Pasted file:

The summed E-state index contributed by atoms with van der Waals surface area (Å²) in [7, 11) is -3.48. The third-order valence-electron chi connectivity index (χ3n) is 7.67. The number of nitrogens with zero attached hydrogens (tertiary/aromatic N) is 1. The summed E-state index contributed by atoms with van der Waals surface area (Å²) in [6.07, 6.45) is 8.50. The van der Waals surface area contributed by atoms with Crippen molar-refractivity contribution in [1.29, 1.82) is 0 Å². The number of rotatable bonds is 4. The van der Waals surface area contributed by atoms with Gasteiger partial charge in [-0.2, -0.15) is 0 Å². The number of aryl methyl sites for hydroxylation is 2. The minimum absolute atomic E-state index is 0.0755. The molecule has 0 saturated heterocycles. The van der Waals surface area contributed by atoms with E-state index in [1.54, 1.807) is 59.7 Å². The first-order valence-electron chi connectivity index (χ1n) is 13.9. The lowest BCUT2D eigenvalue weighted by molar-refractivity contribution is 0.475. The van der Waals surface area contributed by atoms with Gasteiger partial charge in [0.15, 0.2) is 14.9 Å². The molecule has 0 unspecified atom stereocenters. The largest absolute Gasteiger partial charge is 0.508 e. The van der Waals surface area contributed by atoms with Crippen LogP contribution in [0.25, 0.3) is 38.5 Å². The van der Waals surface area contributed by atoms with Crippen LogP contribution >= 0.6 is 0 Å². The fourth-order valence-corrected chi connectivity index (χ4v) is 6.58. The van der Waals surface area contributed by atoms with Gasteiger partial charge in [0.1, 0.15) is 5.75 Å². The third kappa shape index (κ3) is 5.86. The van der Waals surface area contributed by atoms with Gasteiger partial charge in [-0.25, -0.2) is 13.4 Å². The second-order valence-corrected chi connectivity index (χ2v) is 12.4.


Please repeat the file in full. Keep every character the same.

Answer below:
The summed E-state index contributed by atoms with van der Waals surface area (Å²) in [7, 11) is -3.48. The third-order valence-electron chi connectivity index (χ3n) is 7.67. The number of nitrogens with zero attached hydrogens (tertiary/aromatic N) is 1. The summed E-state index contributed by atoms with van der Waals surface area (Å²) in [6.07, 6.45) is 8.50. The van der Waals surface area contributed by atoms with Crippen molar-refractivity contribution in [1.29, 1.82) is 0 Å². The number of rotatable bonds is 4. The van der Waals surface area contributed by atoms with Gasteiger partial charge in [-0.2, -0.15) is 0 Å². The number of aryl methyl sites for hydroxylation is 2. The minimum absolute atomic E-state index is 0.0755. The molecule has 0 saturated heterocycles. The van der Waals surface area contributed by atoms with E-state index in [1.54, 1.807) is 59.7 Å². The first-order valence-electron chi connectivity index (χ1n) is 13.9. The lowest BCUT2D eigenvalue weighted by molar-refractivity contribution is 0.475. The van der Waals surface area contributed by atoms with Gasteiger partial charge in [0.15, 0.2) is 14.9 Å². The molecule has 0 unspecified atom stereocenters. The largest absolute Gasteiger partial charge is 0.508 e. The van der Waals surface area contributed by atoms with Crippen LogP contribution in [0.25, 0.3) is 38.5 Å². The van der Waals surface area contributed by atoms with Crippen LogP contribution >= 0.6 is 0 Å². The fourth-order valence-corrected chi connectivity index (χ4v) is 6.58. The van der Waals surface area contributed by atoms with Gasteiger partial charge in [0.1, 0.15) is 5.75 Å². The third kappa shape index (κ3) is 5.86. The van der Waals surface area contributed by atoms with Gasteiger partial charge in [-0.25, -0.2) is 13.4 Å². The second-order valence-corrected chi connectivity index (χ2v) is 12.4.